High-SchoolGirl: Nancy Lieberman

Ann MeyersAP Photo/Reed SaxonAnn Meyers had a mix of strength, finesse and unyielding competitive zeal that helped propel women's basketball during the early Title IX era.
ESPN is marking the 40th anniversary of Title IX by unveiling the top 40 female athletes of the past 40 years.

If you're wondering who deserves credit for elevating women's basketball, start with Ann Meyers Drysdale.

Meyers entered college as the first woman to earn a full athletic scholarship to UCLA, and the No. 17 woman in ESPN's countdown left as a four-time All-American. While in Westwood, she led the Bruins to the 1978 AIAW national title as a senior. She also still holds school records for career steals and blocked shots.

Later, she became the first woman to try out for an NBA team. Today, she is the general manager of the WNBA's Phoenix Mercury, who have won two titles under her watch, in 2007 and 2009.

"It doesn't matter if you didn't see her play in her prime," says Nancy Lieberman, who won a silver medal with Meyers at the 1976 Montreal Games. "She's more than just an athlete. She's an icon."

Read the full story from espnW here.

Earlier in this series:
No. 40: Diver Fu Mingxia
No. 39: Jockey Julie Krone
No. 38: Gymnast Mary Lou Retton
No. 37: Hockey player Cammi Granato
No. 36: Soccer player Kristine Lilly
No. 35: Basketball player Diana Taurasi
No 34: Volleyball player Flo Hyman
No. 33: Soccer player Abby Wambach
No. 32: Swimmer Mary T. Meagher
No. 31: Marathoner Joan Benoit
No. 30: Sprinter Gail Devers
No. 29: Basketball player Nancy Lieberman
No. 28: Marathoner Grete Waitz
No. 27: Soccer player Michelle Akers
No. 26: Basketball player Chamique Holdsclaw
No. 25: Swimmer Dara Torres
No. 24: Golfer Nancy Lopez
No. 23: Swimmer Tracy Caulkins
No. 22: Soccer player Marta Vieira da Silva
No. 21: Tennis player Venus Williams
No. 20: Figure skater Michelle Kwan
No. 19: Skier Lindsey Vonn
No. 18: Softball player Lisa Fernandez
Nancy LiebermanBarry Gossage/NBAE/Getty ImagesNancy Lieberman, a pioneer of the women's game, was inducted into the Basketball Hall of Fame in 1996.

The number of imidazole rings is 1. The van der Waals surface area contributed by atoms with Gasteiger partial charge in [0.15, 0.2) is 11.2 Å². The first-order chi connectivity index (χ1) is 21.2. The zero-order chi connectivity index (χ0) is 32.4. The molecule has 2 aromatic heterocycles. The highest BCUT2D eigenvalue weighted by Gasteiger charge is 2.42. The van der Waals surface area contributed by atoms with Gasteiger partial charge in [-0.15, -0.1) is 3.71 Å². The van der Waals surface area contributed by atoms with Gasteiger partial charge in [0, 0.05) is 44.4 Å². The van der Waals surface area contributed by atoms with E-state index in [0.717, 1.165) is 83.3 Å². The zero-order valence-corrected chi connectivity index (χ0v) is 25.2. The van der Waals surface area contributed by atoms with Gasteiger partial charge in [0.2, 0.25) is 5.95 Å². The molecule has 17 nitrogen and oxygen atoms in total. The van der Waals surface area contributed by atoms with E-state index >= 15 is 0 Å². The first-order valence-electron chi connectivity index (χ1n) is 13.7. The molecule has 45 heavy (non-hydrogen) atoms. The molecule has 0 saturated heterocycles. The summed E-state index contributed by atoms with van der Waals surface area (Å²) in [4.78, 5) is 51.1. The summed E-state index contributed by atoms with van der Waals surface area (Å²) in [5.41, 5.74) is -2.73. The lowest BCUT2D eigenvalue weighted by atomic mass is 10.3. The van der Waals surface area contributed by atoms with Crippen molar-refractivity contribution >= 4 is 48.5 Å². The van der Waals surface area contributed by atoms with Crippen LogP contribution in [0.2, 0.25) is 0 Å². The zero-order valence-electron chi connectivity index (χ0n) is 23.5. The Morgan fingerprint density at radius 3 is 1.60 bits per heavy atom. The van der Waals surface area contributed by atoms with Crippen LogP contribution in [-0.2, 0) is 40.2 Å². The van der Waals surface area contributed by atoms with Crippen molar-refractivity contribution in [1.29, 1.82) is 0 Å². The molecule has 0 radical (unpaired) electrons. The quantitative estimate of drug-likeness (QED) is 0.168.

ESPN is marking the 40th anniversary of Title IX by unveiling the top 40 female athletes of the past 40 years.

To the asphalt warriors (all men) on the pickup courts of New York City, the red-haired girl from Far Rockaway, Queens, was just another player. It was there that Nancy Lieberman, No. 29 in ESPN's countdown, honed her electric all-around game and her legend was born.

At 17, she was named to the U.S. women's national team, which took silver a year later at the 1976 Summer Olympics in Montreal. She then enrolled at Old Dominion, where she led the Lady Monarchs to two AIAW national championships (1979 and '80) and became the first two-time winner of the Wade Trophy as the country's best player.

"Nancy was the face of the game," says Marianne Stanley, who coached Lieberman at ODU. "She was a relentless competitor, always seeking to improve. You had to chase her out of the gym. You could find her in there at 1 a.m."

Read the complete story from espnW here.

Earlier in this series:
No. 40: Diver Fu Mingxia
No. 39: Jockey Julie Krone
No. 38: Gymnast Mary Lou Retton
No. 37: Hockey player Cammi Granato
No. 36: Soccer player Kristine Lilly
No. 35: Basketball player Diana Taurasi
No 34: Volleyball player Flo Hyman
No. 33: Soccer player Abby Wambach
No. 32: Swimmer Mary T. Meagher
No. 31: Marathoner Joan Benoit
No. 30: Sprinter Gail Devers

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